With Canada’s Middle East Engagement Strategy expiring this year, it is time to examine and evaluate this massive investment in the Middle East region in the past five years. More importantly, the panel will discuss a principled and strategic roadmap for the future of Canada’s short-term and long-term engagement in the Middle East.


Ferry de Kerckhove: Canada’s Former Ambassador to Egypt

Dennis Horak: Canada’s Former Ambassador to Saudi Arabia

Chris Kilford: Former Canadian Defence Attaché in Turkey, member of the national board of the Canadian International Council (CIC)

David Dewitt: University Professor Emeritus, York University

Panel 2: The Great Power Competition in the Middle East (12:00 PM - 1:15 PM ET)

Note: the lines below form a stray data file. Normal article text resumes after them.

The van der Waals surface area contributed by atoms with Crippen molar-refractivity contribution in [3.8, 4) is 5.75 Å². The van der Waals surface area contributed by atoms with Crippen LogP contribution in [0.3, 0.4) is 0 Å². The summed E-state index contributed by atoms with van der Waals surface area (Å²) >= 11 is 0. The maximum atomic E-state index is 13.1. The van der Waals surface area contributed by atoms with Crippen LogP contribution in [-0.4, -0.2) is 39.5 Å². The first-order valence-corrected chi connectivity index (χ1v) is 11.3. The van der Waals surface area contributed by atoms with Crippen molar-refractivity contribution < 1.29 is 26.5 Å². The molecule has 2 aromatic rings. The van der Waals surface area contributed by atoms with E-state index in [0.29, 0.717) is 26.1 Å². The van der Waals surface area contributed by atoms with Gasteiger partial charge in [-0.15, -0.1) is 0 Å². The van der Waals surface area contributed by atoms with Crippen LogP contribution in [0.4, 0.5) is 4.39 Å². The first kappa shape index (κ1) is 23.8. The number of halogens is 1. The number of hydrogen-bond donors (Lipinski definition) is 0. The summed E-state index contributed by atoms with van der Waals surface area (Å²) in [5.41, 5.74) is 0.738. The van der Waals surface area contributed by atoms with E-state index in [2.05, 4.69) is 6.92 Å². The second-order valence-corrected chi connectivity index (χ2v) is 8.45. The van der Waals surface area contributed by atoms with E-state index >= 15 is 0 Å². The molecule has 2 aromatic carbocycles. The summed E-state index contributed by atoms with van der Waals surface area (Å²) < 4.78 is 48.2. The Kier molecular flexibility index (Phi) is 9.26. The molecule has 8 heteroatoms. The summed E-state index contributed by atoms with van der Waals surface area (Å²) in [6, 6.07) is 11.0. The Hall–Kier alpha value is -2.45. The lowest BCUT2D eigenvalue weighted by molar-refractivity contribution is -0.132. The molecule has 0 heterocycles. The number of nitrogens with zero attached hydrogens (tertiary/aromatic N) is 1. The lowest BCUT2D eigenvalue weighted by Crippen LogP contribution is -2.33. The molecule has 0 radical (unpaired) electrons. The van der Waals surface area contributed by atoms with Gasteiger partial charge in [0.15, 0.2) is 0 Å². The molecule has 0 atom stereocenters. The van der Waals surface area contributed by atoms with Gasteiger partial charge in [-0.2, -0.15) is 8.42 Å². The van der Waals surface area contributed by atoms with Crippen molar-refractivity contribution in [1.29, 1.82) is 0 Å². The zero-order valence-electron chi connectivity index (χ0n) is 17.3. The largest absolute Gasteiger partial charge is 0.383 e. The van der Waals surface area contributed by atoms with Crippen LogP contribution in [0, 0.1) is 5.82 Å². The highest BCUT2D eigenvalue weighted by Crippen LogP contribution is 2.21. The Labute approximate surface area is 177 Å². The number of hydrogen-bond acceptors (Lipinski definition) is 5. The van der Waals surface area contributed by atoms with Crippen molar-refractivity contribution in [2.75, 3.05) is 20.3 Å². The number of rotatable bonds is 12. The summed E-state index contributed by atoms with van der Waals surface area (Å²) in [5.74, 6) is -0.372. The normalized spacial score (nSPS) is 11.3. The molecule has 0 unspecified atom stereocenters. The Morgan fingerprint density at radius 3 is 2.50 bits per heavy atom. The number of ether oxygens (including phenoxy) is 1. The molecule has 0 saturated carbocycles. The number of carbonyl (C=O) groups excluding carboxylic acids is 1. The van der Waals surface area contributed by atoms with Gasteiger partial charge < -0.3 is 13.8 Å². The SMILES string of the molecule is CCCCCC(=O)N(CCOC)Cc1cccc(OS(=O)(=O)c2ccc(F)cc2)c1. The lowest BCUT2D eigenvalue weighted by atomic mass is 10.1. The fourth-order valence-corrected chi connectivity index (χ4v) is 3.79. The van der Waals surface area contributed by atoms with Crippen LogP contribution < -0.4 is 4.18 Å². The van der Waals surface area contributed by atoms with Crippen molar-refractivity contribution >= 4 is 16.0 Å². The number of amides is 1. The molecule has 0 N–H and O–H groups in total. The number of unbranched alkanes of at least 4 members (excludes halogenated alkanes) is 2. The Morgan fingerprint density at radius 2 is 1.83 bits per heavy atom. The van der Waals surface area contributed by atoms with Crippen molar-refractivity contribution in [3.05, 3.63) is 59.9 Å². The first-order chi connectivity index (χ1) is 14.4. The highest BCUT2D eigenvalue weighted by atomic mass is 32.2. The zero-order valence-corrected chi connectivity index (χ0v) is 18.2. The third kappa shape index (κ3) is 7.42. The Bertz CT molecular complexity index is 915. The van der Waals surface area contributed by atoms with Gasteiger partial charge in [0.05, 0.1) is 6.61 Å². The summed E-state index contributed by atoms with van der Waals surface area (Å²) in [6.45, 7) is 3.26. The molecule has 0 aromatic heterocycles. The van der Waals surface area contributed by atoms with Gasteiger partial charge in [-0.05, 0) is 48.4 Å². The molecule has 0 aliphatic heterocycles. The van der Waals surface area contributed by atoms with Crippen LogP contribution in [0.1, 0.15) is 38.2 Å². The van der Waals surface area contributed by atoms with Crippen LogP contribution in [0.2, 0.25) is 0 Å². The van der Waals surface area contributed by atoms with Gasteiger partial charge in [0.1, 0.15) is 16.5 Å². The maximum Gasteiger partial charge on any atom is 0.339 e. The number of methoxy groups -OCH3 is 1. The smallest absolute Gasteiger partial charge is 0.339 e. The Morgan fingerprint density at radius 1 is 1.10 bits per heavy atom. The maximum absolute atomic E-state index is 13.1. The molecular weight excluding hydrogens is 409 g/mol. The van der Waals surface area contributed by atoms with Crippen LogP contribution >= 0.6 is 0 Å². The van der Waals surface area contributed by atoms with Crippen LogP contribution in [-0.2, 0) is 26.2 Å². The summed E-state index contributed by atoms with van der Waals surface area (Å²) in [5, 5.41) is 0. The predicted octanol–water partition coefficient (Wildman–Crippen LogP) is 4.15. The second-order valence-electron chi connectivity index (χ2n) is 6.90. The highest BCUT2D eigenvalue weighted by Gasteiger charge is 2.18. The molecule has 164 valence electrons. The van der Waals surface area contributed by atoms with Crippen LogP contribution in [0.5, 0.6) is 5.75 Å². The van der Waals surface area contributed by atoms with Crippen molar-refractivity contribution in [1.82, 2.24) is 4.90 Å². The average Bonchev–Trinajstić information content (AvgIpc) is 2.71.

While the United States continues to pull back from certain regional conflicts, reflected by the Biden administration’s decision to halt American backing for Saudi Arabia’s intervention in Yemen and the expected withdrawal from Afghanistan, US troops continue to be stationed across the region. Meanwhile, Russia and China have significantly maintained and even expanded their regional activities. On one hand, the Kremlin has maintained its military presence in Syria, and on the other hand, China has signed an unprecedented 25-year strategic agreement with Iran.

As the global power structure continues to shift, it is essential to analyze the future of the US regional presence under the Biden administration, explore the emerging global rivalry with Russia and China, and at last, investigate the implications of such competition for peace and security in the Middle East.


Dmitri Trenin: Director of Carnegie Moscow Center

Joost R. Hiltermann: Director of MENA Programme, International Crisis Group